Spartak Moscow, traditionally numbered among the “bigs” in Moscow, would once again sit out the hockey season, leaving Krylya Sovetov — often known in English as “Soviet Wings” — as the other powerhouse from the capital.  Krylya Sovetov’s big offensive weapon was Alexei Guryshev, who had won the scoring title in 1948-49 and was still going strong.  The coach of the team was Vladimir Yegorov, an almost-forgotten name outside of Russia, but a solid hockey tactician who was Chernyshyov’s assistant in the national team set-up.  Krylya Sovetov had never won the Soviet Championship, but were regulars in the top three, and could not be overlooked by any opponent.

The 1954-55 season would once again be a double round-robin affair, with each team playing each other team twice — once at home and once away.  The championship was to be contested by nine teams, up one from the previous campaign.  Dynamo Sverdlovsk had been relegated to the Class B league, replaced by two newcomers: Dynamo Novosibirsk and Torpedo Gorky (in addition, Dynamo Leningrad had changed their name to Avangard).  And so the season began, with CSK MO looking to end their championship drought, unseat defending champs Dynamo, and exact a bit of revenge for the previous year.


A youthful-looking Tarasov. (Image Source)

In that disappointing 1953-54 campaign, the initial sign of trouble for Red Army had come when they lost their first meeting with Dynamo Moscow.  And so, in the winter of 1954-55, the alarm bells must have been ringing for Tarasov when Dynamo once again got the better of them early on, by a score of 2-1.  But this time, CSK MO righted the ship in short order.  The Red Army men swept through the league after that opening set-back, winning not only the re-match with Dynamo, taken by a 3-0 score, but every other game as well.  And they pounded their weaker opponents, hitting ten or more goals in six of the season’s 18 contests.  In all, CSK MO scored 142 times (nearly eight goals per game, on average), while their defense and goaltenders were beaten less than once per match — 16 goals against in total.  Five years after their previous gold-medal finish, Red Army were once again champions of the USSR.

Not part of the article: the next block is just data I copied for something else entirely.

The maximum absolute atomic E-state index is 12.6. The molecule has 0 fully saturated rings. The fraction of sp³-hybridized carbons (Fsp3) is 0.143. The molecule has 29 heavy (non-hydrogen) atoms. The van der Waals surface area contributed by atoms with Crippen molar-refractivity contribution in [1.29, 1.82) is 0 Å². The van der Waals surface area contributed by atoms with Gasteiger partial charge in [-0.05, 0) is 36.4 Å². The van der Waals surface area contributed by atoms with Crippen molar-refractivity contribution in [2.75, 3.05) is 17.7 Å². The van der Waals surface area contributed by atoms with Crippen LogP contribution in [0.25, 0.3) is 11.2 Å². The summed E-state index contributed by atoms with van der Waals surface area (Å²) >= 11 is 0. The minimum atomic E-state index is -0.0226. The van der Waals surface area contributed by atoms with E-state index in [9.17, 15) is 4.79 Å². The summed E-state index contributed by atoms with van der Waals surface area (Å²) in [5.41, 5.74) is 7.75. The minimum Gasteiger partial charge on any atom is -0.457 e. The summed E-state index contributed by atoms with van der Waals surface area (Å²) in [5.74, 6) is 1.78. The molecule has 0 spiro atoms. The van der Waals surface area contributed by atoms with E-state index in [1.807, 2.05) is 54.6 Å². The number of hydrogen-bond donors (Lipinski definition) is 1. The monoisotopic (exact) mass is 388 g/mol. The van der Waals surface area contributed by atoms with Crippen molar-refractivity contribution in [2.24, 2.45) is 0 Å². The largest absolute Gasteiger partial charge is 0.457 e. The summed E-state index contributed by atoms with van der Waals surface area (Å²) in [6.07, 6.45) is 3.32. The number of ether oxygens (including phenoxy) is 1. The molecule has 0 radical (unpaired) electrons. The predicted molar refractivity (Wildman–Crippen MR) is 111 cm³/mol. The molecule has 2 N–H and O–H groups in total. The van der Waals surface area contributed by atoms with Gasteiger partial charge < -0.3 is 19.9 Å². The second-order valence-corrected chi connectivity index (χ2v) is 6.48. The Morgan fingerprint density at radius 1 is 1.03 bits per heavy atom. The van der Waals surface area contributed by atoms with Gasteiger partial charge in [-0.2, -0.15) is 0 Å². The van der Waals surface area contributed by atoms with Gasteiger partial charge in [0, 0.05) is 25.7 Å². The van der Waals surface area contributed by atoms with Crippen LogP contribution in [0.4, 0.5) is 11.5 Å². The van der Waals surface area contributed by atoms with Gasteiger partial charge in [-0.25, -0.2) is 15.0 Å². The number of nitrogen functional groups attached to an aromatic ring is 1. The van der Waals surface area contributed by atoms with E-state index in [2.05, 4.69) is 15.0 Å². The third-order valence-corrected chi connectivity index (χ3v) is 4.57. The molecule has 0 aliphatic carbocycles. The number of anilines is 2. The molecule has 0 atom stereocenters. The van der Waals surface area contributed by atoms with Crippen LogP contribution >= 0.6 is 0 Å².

Just to reinforce their championship, Anatoly Tarasov’s boys completed the double by winning the Soviet Cup.  After knocking out Krylya Sovetov by a 5-1 score in the semi-finals, CSK MO downed Dynamo 5-2 in the finals.  It was the second such double-championship in the history of Soviet hockey; Vasily Stalin’s old Air Force team had managed the feat in 1952.

Perhaps the most surprising thing about CSK MO’s 142 goals was the relatively small number of them that came from the big line.  Bobrov scored 25, good for third in the championship but a modest total by his standards.  Relatively unknown second-liner Yuri Pantyukhov actually came second on the team, with 19 markers, a total that had time tied for fifth in the league.  Babich had 14, which, unusually, put him ahead of Shuvalov with 13.  A balanced attacked, however, had been key; eight different Red Army players scored in double-figures, more than any other team in the league.


Alexei Guryshev of Krylya Sovetov. (Image Source)